In 1994 I bought a cd by a Scottish band who’s song I’d heard a few times on the radio and really liked. The album was a revelation, and I instantly started telling my friends about it. They shrugged their shoulders.
Several months later, a freshman in college, I spent money I didn’t have to purchase their earlier album and played it in my dorm room ad nauseam, such that my roommates took to spoofing the band’s name to tease me.
Spring of that year they released a new album and I instantly bought it and poured over the intricate liner notes and made copies of it and played it everywhere I went. One of that album’s songs broke out, and they were all over the radio. To this day, if you mention the band, that’s the only song anyone knows.
There was another album two years later. I bought it at the Tower Records store across the street from my summer job while on lunch break and spent all summer playing it just as much as all the others. But it didn’t go anywhere commercially. And that was pretty much that. By the time they released their fifth album in 2000 they were a non-factor in the U.S., so I had to download it on Napster; it wasn’t even released here.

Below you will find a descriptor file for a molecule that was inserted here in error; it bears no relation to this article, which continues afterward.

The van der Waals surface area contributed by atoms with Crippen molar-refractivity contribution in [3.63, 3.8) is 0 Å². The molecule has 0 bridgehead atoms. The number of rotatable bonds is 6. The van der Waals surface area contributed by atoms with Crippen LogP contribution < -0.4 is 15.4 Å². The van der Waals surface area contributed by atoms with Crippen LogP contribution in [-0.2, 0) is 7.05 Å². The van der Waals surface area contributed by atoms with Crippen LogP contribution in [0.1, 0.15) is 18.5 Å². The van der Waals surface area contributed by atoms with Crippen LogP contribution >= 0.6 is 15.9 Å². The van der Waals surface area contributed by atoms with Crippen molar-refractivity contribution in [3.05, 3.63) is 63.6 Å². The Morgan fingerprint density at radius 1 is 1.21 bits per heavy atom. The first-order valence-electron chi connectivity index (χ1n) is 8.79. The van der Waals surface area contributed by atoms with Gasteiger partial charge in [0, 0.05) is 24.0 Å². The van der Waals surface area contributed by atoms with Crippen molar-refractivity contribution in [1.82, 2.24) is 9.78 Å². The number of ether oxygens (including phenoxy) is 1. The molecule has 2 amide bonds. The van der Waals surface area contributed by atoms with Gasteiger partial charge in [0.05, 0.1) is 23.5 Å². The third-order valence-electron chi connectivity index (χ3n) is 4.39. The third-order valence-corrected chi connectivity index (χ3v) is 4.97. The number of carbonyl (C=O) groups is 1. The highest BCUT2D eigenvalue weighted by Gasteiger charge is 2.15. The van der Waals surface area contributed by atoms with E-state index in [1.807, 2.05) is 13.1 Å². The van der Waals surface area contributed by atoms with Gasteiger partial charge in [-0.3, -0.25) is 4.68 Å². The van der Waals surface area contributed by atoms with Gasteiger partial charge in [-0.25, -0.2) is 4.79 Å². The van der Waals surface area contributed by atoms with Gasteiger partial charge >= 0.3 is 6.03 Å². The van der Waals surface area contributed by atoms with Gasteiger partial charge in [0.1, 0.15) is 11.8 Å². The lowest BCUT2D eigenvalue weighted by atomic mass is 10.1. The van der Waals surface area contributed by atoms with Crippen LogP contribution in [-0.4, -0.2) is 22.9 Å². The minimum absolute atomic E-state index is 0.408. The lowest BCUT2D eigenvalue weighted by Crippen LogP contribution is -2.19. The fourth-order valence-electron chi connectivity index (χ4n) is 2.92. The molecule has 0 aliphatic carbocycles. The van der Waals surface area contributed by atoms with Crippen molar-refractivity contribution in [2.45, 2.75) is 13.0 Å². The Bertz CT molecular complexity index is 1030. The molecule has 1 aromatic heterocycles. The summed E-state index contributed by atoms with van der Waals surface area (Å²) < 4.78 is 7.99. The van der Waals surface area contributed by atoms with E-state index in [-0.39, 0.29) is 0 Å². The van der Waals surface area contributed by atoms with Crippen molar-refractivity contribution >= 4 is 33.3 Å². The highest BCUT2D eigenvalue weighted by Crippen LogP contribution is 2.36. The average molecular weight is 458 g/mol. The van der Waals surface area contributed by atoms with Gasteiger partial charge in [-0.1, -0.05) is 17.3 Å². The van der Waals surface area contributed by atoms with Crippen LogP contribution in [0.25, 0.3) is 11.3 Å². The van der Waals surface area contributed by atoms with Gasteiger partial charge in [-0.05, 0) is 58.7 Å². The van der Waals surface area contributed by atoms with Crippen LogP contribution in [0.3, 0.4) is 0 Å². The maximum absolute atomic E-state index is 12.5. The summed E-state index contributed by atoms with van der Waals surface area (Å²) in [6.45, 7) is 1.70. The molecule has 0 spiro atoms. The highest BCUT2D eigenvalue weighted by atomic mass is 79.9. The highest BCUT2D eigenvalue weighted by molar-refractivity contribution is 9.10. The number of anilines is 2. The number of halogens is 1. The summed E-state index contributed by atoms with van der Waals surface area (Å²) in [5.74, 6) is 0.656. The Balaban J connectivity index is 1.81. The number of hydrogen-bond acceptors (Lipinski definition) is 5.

The band broke up. The lead singer released four solo albums, and I dutifully acquired them and learned them front-to-back. Then last year they got back together and released an album of entirely new material. It’s all great, of course, and I’ve worn it out in my kitchen and my car.
And last night I saw them. In a packed theater. It was wild.
For 30 years I’ve been the only person I know who cares about this band. I have internalized their catalogue to an almost obsessive degree, and a not-insignificant part of my identity has been wrapped up in the fact that I am as into them as I am in a way that nobody else I know is. And last night I stood shoulder-to-shoulder with complete strangers who are as into them as I am. It took almost 30 years, but I finally found my people.
They’ve been hiding in plain sight, and I was the last to know.